Rhythm is one of the three building blocks of music theory. Without it, timing wouldn’t exist- much like the basic tablature system lacks timing and rhythm. For music theorists who take the time to learn the three building blocks of music theory- rhythm, harmony, and melody; the payout will be enormous in the long run.
To start off, every song is divided into measures. Measures are small segments separated by bar lines, or vertical slashes. Different types of bar lines mean different things. A single vertical slash simply means the measure is complete, while a double bar line indicaes the section of measures is at an end. Lastly, a terminal bar line indicates the end of a piece of music.
Measures are composed of beats, or counts per measure. Right next to the treble clef is a pair of numbers, which looks like a fraction. The most common is 4/4 time, which simply means there are 4 beats per measure, and each quarter note is a whole beat. This is also seen sparingly as the capital C, which means common time, or 4/4 time. Other timing signatures that are less common may be somewhat harder to play. Essentially, the top number determinesthe beats per measure, and the bottom number indicates the type of note receiving each beat. ¾ timing is defined by 3 beats per measure, with Quarter notes receiving each beat. Likewise, a 6/8 time signature means that each measure is 6 beats, and that the Eighth note receives each beat.
A guitar player will notice that each bottom number can indicate a different duration- but do not be discouraged there are only 5 basic durations to remember. A Whole note is 4 beats, a Half note is 2 beats, a Quarter note is 1 beat, an Eighth note is ½ a beat, and a Sixteenth note is ¼ of a beat. Notice that each step, the timing is halved. This makes learning the systm very easy. Practicing each note with a metronome will give a guitar player the skills necessary to play each note’s duration correctly. In 4/4 time, 4 quarter notes will each take a second to play- this is a nice exercise to practice to get perfect timing.
Of course, guitar players won’t always be pumping out notes and sounds- rests are needed too. The common 5 rests are just like the common note durations, only with different symbols. One thing that can complicate things is the dotted note. A dot placed immediately after the note head increases the duration of th note or rest by one half. Why complicate things? The answer lies in accurate timing. If every note was 1, 2, or 4 beats long, there would be nothing in between each note’s duration. A note with a duration of 3 beats may be needed- and to get this, you add a Half note with a dot (2 beats + one half of two beats = 3 beats).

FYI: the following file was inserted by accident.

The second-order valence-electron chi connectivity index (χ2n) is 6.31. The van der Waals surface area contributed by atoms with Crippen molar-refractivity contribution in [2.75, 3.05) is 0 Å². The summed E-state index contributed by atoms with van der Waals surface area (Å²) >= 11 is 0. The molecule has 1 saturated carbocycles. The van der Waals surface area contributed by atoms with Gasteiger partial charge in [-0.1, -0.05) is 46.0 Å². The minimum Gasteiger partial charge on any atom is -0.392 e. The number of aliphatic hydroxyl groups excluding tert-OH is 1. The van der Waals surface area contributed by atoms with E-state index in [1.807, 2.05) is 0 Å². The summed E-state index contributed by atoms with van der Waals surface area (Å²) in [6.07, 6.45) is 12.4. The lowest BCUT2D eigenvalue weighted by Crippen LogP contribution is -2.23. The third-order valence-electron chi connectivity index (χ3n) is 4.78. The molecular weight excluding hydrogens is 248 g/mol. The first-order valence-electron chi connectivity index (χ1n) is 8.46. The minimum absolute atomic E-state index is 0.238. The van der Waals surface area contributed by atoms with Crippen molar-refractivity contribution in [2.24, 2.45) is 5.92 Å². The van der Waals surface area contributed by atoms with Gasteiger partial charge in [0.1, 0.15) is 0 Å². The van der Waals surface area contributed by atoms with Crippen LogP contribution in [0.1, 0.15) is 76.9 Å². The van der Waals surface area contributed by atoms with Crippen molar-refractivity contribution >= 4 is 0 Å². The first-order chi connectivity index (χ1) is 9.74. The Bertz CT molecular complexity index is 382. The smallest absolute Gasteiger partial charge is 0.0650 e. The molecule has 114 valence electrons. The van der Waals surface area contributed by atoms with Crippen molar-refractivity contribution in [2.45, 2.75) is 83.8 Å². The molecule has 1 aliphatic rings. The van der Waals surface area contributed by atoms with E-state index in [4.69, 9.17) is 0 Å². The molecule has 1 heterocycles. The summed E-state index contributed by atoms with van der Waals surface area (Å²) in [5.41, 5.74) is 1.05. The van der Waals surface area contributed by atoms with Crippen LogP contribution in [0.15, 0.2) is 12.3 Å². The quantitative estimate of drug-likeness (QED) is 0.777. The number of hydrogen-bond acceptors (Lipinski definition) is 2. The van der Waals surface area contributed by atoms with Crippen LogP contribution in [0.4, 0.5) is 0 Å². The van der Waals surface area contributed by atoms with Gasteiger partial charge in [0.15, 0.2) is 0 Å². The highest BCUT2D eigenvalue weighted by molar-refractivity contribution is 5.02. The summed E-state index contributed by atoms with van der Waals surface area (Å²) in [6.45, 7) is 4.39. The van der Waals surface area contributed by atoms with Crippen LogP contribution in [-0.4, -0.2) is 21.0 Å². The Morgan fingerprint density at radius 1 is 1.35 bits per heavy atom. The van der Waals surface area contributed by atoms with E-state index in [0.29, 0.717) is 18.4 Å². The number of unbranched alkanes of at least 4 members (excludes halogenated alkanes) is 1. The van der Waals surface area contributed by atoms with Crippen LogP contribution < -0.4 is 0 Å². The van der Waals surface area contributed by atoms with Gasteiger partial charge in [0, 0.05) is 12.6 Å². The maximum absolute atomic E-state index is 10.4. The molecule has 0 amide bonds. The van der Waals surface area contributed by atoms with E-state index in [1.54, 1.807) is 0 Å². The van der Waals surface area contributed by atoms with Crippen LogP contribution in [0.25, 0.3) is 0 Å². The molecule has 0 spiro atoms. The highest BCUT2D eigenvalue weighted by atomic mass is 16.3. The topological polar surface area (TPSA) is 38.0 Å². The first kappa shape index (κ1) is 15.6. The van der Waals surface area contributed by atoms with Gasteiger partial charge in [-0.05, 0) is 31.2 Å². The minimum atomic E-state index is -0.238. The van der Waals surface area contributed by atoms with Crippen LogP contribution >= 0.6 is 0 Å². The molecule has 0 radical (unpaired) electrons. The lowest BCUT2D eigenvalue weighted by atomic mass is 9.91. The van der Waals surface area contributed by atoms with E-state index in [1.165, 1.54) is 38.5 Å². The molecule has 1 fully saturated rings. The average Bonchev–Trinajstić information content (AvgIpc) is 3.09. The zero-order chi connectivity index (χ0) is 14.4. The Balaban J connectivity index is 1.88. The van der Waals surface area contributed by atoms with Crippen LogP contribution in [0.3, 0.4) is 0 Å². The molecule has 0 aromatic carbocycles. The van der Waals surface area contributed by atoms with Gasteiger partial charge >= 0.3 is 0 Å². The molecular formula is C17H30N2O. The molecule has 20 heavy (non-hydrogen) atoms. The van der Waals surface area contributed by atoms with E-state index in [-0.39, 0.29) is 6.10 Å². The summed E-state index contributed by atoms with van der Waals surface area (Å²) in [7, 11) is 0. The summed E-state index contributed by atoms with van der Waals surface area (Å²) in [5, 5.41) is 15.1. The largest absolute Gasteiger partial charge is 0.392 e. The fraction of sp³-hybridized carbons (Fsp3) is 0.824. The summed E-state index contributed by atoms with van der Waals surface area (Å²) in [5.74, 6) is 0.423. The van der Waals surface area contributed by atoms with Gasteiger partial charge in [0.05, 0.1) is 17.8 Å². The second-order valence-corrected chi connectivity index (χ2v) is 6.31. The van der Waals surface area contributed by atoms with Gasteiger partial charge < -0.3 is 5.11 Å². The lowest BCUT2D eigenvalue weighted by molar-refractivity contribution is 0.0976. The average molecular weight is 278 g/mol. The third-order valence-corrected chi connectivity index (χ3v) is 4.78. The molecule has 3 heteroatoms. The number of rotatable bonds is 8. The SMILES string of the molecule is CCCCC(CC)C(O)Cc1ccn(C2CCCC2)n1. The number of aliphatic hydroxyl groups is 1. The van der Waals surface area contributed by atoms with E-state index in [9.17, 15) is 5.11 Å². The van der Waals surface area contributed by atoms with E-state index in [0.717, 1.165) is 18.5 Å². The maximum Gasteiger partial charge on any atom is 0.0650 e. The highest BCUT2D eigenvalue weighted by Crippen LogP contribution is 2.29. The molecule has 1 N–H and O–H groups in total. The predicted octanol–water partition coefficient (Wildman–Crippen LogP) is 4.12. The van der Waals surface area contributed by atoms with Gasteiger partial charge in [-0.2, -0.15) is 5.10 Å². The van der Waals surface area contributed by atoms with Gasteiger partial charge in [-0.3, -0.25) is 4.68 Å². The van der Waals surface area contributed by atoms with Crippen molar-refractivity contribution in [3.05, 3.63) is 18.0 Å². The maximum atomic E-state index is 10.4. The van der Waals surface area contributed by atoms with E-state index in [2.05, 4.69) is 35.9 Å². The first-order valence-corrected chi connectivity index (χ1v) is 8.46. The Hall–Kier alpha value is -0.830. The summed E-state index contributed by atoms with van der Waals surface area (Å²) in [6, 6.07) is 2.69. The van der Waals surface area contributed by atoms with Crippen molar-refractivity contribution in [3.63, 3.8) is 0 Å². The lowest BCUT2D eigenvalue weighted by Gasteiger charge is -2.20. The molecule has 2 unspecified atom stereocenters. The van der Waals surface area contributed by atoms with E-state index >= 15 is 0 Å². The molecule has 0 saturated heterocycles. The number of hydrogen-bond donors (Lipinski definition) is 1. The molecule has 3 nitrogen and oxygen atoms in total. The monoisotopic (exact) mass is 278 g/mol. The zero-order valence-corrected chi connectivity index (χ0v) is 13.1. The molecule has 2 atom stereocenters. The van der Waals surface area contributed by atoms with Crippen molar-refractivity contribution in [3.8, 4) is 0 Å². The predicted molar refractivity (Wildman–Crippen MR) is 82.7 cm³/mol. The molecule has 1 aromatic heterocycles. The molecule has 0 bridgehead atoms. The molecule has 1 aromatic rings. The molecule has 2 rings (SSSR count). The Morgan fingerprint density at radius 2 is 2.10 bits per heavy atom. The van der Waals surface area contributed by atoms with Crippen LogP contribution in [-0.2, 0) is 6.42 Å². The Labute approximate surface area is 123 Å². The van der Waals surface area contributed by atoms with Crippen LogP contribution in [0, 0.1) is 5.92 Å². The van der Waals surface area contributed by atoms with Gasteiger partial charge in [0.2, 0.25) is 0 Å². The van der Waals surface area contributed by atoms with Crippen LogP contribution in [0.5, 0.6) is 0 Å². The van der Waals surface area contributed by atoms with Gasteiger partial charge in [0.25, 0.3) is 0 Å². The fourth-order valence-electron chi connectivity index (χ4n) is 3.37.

Ever wonder why some groups of notes have big black beams across them? This is to make reading music much more legible. For instance, say that eight ¼ notes were in succession with each other. It would be tough reading each note, while playing, and keeping track of which note you were on, wouldn’t it? Thi is why notes that are alike or similar are grouped together. These same eight ½ notes can be combines into a group of 4 beamed notes. This can also be done with similar notes, such as one Quarter note and two Eighth notes.
At the end of this lesson, it’s time to bust out the metronome and get to work. Practice timing until it comes as second nature to tell the difference between a whole note and half note is. When timing is perfected, a piece of sheet music can be gazed at, and recreating the song’s exact timing should be no trouble at all. If timing isn’t a strong point in a guitar player’s qualities, then a good metronome will do a world of good.